Autonomous high flying drones learn to navigate by watching traffic below

GPS-dependent drone delivery is all but impossible in cities, but this solution could help open the skies for Amazon and others.
Written by Greg Nichols, Contributing Writer

In countries where commercial drone delivery is permitted beyond line-of-sight (hint: not the US), autonomous drones still have a big blind spot: Urban areas.

Due to interference from tall buildings, navigating city streets is all but impossible with GPS alone. Researchers at the University of Zurich and the National Centre of Competence in Research (NCCR Robotics) set out to tackle that problem.

Their solution? Design an algorithm that allows drones to autonomously navigate by mimicking the very traffic that delivery drones were invented to avoid.

The algorithm, called DroNet, uses input images captured with a drone's cameras.

"DroNet recognizes static and dynamic obstacles and can slow down to avoid crashing into them," explains Davide Scaramuzza, professor of Robotics and Perception at the University of Zurich. "With this algorithm we have taken a step forward towards integrating autonomously navigating drones into our everyday life."

The use of cameras instead of higher-cost sensors was intentional, a way of ensuring that the algorithm can be used on a wide variety of platforms in production today. The smarts of the system come from the powerful artificial intelligence algorithm, which uses deep learning to interpret images and direct drones to react.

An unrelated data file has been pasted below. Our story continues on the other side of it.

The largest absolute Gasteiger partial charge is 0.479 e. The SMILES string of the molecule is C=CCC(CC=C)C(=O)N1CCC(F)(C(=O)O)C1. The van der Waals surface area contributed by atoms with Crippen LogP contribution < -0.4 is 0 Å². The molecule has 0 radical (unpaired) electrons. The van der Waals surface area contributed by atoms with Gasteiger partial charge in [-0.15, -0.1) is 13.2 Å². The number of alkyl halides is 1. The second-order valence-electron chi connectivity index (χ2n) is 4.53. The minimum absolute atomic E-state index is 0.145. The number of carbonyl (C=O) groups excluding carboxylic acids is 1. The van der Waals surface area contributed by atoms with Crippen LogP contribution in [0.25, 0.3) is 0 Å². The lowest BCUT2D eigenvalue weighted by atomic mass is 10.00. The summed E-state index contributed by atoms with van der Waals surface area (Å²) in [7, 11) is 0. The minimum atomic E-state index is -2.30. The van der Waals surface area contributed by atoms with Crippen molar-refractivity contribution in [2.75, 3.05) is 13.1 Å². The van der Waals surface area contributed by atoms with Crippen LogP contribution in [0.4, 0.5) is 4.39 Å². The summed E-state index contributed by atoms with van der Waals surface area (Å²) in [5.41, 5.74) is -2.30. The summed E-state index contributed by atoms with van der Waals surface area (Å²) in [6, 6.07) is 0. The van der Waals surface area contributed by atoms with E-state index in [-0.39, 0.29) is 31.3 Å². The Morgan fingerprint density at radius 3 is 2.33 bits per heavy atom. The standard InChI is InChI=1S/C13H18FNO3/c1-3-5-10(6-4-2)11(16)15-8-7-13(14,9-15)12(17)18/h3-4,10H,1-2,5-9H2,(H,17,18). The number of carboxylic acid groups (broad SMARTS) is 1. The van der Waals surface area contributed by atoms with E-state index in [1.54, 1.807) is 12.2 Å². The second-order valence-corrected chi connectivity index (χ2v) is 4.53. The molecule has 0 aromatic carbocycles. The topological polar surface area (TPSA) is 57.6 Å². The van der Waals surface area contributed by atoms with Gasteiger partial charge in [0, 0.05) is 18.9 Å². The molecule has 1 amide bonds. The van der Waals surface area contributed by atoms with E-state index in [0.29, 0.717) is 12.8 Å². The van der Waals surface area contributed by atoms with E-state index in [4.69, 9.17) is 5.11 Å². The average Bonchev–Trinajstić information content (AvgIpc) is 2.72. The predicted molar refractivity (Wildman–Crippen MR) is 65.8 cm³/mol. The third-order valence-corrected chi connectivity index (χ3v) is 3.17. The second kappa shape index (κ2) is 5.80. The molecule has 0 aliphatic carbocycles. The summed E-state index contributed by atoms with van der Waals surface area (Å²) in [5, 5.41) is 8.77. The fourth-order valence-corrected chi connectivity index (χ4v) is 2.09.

"This is a computer algorithm that learns to solve complex tasks from a set of 'training examples' that show the drone how to do certain things and cope with some difficult situations, much like children learn from their parents or teachers," says Scaramuzza.

The best way for drones to learn navigation tips, it turns out, is by watching traffic. Scaramuzza and his team collected data from cars and bicycles driving in urban environments. By imitating them, their test drone learned to respect safety rules.

Unexpectedly, the researchers found that their test drone applied its new navigational savvy away from the road, as well. When they brought their DroNet-powered flier into parking garages and office buildings, for example, the drone applied the same safety consciousness it learned on the road.

The research is certainly promising, pointing to a future not-too-far off when drones will be buzzing safely down Main Street.

As a longtime resident of both Boston and Los Angeles, I can only hope the researchers used better models than either city can provide for what constitutes safe driving.

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